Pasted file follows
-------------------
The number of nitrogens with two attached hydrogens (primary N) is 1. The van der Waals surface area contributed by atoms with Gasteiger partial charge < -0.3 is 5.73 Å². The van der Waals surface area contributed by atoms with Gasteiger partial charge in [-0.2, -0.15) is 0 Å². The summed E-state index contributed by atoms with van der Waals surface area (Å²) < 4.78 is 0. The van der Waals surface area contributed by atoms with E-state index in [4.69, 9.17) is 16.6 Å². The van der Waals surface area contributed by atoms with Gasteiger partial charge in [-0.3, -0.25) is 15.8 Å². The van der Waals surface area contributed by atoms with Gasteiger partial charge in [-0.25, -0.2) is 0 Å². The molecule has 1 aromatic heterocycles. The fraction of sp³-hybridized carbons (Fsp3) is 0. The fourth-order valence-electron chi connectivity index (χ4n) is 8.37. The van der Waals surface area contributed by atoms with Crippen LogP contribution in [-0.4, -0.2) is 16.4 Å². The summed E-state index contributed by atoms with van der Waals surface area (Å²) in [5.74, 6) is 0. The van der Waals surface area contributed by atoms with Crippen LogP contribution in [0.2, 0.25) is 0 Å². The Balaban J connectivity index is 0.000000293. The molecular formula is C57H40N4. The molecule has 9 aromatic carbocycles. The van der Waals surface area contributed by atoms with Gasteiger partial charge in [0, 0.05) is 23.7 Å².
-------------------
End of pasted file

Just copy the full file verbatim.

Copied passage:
The number of nitrogens with two attached hydrogens (primary N) is 1. The van der Waals surface area contributed by atoms with Gasteiger partial charge < -0.3 is 5.73 Å². The van der Waals surface area contributed by atoms with Gasteiger partial charge in [-0.2, -0.15) is 0 Å². The summed E-state index contributed by atoms with van der Waals surface area (Å²) < 4.78 is 0. The van der Waals surface area contributed by atoms with E-state index in [4.69, 9.17) is 16.6 Å². The van der Waals surface area contributed by atoms with Gasteiger partial charge in [-0.3, -0.25) is 15.8 Å². The van der Waals surface area contributed by atoms with Gasteiger partial charge in [-0.25, -0.2) is 0 Å². The molecule has 1 aromatic heterocycles. The fraction of sp³-hybridized carbons (Fsp3) is 0. The fourth-order valence-electron chi connectivity index (χ4n) is 8.37. The van der Waals surface area contributed by atoms with Crippen LogP contribution in [-0.4, -0.2) is 16.4 Å². The summed E-state index contributed by atoms with van der Waals surface area (Å²) in [5.74, 6) is 0. The van der Waals surface area contributed by atoms with Crippen LogP contribution in [0.2, 0.25) is 0 Å². The Balaban J connectivity index is 0.000000293. The molecular formula is C57H40N4. The molecule has 9 aromatic carbocycles. The van der Waals surface area contributed by atoms with Gasteiger partial charge in [0, 0.05) is 23.7 Å².